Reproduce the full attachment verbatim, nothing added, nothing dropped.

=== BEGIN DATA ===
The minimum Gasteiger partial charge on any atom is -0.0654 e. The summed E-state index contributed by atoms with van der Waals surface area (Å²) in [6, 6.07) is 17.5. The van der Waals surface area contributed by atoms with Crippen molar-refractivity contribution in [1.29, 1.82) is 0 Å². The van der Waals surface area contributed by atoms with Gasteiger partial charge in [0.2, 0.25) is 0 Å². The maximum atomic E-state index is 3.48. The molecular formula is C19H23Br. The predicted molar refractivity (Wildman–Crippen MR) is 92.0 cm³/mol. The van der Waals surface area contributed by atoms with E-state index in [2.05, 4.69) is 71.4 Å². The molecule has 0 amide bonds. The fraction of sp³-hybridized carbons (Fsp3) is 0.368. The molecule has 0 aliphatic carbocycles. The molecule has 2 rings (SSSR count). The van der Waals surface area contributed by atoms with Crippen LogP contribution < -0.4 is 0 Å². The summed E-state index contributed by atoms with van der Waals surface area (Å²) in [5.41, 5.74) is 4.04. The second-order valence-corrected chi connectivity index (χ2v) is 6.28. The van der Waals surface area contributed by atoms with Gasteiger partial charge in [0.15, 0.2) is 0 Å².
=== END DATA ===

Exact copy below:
The minimum Gasteiger partial charge on any atom is -0.0654 e. The summed E-state index contributed by atoms with van der Waals surface area (Å²) in [6, 6.07) is 17.5. The van der Waals surface area contributed by atoms with Crippen molar-refractivity contribution in [1.29, 1.82) is 0 Å². The van der Waals surface area contributed by atoms with Gasteiger partial charge in [0.2, 0.25) is 0 Å². The maximum atomic E-state index is 3.48. The molecular formula is C19H23Br. The predicted molar refractivity (Wildman–Crippen MR) is 92.0 cm³/mol. The van der Waals surface area contributed by atoms with E-state index in [2.05, 4.69) is 71.4 Å². The molecule has 0 amide bonds. The fraction of sp³-hybridized carbons (Fsp3) is 0.368. The molecule has 0 aliphatic carbocycles. The molecule has 2 rings (SSSR count). The van der Waals surface area contributed by atoms with Crippen LogP contribution < -0.4 is 0 Å². The summed E-state index contributed by atoms with van der Waals surface area (Å²) in [5.41, 5.74) is 4.04. The second-order valence-corrected chi connectivity index (χ2v) is 6.28. The van der Waals surface area contributed by atoms with Gasteiger partial charge in [0.15, 0.2) is 0 Å².